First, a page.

Just to add to the atmosphere, the authorities came through the neighborhood and announced the possibility of a tsunami between 2 and 5 pm, the result of that monster earthquake in Chile. I am going to post a video of Monica on UTube later tonight.
Wednesday, February 17, 2010
Even though the weatherman says there is snow on the ground in fifty states, here in the Bay Area, it is 70 degrees; trees are blooming, daffodils are up, and all is right with my world. While we enjoy the early Spring weather in California, a I planning trips to France. If you are interested in coming along on a trip, please email me, and I will get you detailed information.
May and June are great months to visit France. For those of you seeking brocantes and antique fairs, it is a spectacular time. In May, there are no less than three special holidays, which means three extra shopping days. Those same holidays may wreak havoc with normal travel plans; but if you know where to go, these holidays can be a lot of fun.
A couple of years ago, we were shopping the May markets. The weather was not cooperative....rain was a real problem. They don't generally cancel a large market, but the smaller vide grieners can be a real waste of time in inclement weather. This May, we decided to visit Libourne, which had a small market, and what was advertised as an "Omelet Giante". This was an omelet made with 1,001 ouefs (eggs). They had tents and most of the market was covered, except in true French fashion, the giant omelet pan was exposed to the elements. Needless to say, it turned out a little runny. It did not dampen the spirits of the locals, or maybe that was the wine.
Wednesday, February 3, 2010
I usually don't talk politics in social situations while in France. It's not that I don't like to talk about politics, I just don't want to offend. Here at home, I have some friends, whom I enjoy, but their politics are so far from mine, that we generally leave it alone. But it is always interesting to hear how people who live in Europe feel about America and our politics.
Several years ago, at a neighbors barbecue in France, Monique, turned to me and said, in French, "and what about George Bush?" I responded, "and what about Chirac?" At least George Bush hasn't been brought up on charges yet. I never feel it's proper, when I am visiting another country to bad mouth my president. (even if I didn't vote for him)
The other evening I had dinner with my French tutor and her family. Discussion was quite lively. I was really glad to learn that it was the French who introduced democracy to Europe, and that was a reason the British were often at odds with the French. It's great, even when you live in a new country, to be proud of your native heritage. I suppose it's a good thing that each country is allowed to write their own history.
Today, a couple of photos of a famous Frenchman, alas, not a politician, more a would-be lover; Cyrano d'Bergerac....I took these in Bergerac, I try to snap one every time I visit this town. Sometimes his nose is there, sometimes it's not!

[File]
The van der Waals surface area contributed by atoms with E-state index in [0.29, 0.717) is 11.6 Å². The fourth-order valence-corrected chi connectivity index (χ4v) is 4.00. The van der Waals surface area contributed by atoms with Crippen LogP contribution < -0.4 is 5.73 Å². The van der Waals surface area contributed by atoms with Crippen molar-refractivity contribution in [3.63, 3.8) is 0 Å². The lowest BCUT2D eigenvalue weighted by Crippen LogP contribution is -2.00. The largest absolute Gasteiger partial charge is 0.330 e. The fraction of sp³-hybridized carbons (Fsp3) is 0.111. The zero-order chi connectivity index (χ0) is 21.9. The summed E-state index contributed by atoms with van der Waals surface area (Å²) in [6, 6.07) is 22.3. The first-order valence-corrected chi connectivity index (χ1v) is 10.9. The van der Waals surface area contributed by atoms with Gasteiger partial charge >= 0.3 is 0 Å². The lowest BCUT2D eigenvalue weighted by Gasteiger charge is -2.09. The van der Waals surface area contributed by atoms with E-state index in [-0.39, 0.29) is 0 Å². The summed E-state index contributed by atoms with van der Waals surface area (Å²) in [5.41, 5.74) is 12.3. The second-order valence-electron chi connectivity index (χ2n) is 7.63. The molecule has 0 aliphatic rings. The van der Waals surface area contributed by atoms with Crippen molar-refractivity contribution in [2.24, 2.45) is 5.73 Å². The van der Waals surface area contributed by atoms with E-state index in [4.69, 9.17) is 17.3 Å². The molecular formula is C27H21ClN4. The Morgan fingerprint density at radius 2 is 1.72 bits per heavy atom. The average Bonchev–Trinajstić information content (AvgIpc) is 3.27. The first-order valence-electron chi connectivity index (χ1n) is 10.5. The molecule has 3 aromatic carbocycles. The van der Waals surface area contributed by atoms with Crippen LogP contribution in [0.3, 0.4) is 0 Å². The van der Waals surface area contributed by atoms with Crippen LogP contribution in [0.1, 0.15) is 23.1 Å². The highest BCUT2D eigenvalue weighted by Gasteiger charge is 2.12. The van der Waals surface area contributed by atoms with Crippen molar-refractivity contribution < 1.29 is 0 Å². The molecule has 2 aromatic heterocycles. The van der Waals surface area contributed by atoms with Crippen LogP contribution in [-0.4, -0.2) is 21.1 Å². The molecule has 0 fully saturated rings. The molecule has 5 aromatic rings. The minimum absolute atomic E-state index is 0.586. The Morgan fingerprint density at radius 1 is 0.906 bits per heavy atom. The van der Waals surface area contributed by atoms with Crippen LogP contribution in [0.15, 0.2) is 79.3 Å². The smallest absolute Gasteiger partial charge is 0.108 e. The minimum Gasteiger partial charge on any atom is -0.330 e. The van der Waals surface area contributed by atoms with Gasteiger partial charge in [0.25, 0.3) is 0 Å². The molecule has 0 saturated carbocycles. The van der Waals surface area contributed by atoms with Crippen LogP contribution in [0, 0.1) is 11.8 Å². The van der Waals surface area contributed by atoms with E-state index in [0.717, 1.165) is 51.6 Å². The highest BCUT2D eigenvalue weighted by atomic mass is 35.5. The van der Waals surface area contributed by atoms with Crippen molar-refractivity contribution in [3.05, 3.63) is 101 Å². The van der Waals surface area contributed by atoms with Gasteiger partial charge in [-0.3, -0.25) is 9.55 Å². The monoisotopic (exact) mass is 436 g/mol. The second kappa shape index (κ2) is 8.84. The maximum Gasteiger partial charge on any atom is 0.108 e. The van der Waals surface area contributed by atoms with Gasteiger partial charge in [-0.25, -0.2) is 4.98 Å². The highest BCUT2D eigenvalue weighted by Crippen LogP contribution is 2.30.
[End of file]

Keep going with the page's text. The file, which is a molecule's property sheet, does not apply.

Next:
Tuesday, January 19, 2010
Thankfully, life has been very busy; which is a great excuse not to write. We finished the cottage remodel in Walnut Creek, and have put it on the market. No more Home Depot trips for a while. Tennis resumed after "Christmas Vacation", only to come to a screeching halt with all the rain. My daughter was home for the holidays and came with me to Alameda Point Antiques Market, thanks Mary, you are great company.
As we have been transfixed to the earthquake aftermath in Haiti (and reminded that we live in earthquake country) I am so proud of the way people step up to donate to relief efforts. The Yarnharlot (Stephanie Perl Macphee) has made an amazing posting on her blog with an appeal to donate to the effort. Please look her up and read it, if you have a chance.
The Yarnharlot won my daughters heart when she called her an "over-achieving knitter" as she was learning to knit by making socks. Some 30 plus pairs later (in a year), I have to agree. I really like to knit. The whole package is appealing; browsing Ravelry or books for a pattern, picking out the yarn, maybe some new needles. Until finally, you cast on. I never cast-on once for a project, I usually don't leave myself enough yarn, so I frog the cast-on, and try again.
Once I have cast-on, it is a commitment. After all, some little animal grew the wool, someone had to get the wool off the animal. Someone took the time to spin the wool (lace, fingering, DK, sport, worsted, bulky), someone dyed the wool, and someone ordered it so it could be sold to me. Then there is the pattern; a simple scarf, cardigan, or socks, it's people who count the stitches and write it down. So behind every garment that is cast on needles, there are people, faceless, but not unknown, and not unappreciated, who are pulling for you to finish your project.
Knitters have all these terms; WIP (work in progress), FROGGED (when you rip it out) and on it goes. It binds them into a wonderful, ancient tradition. People coming together, creating something beautiful. So, when I cast-on, it is a commitment for me, I don't want to be the one to break the tradition. I am currently finishing up all the WIP's, and deciding what wonderful project to tackle next.
Next up: Spring trips to France!!!!!! It's just around the corner.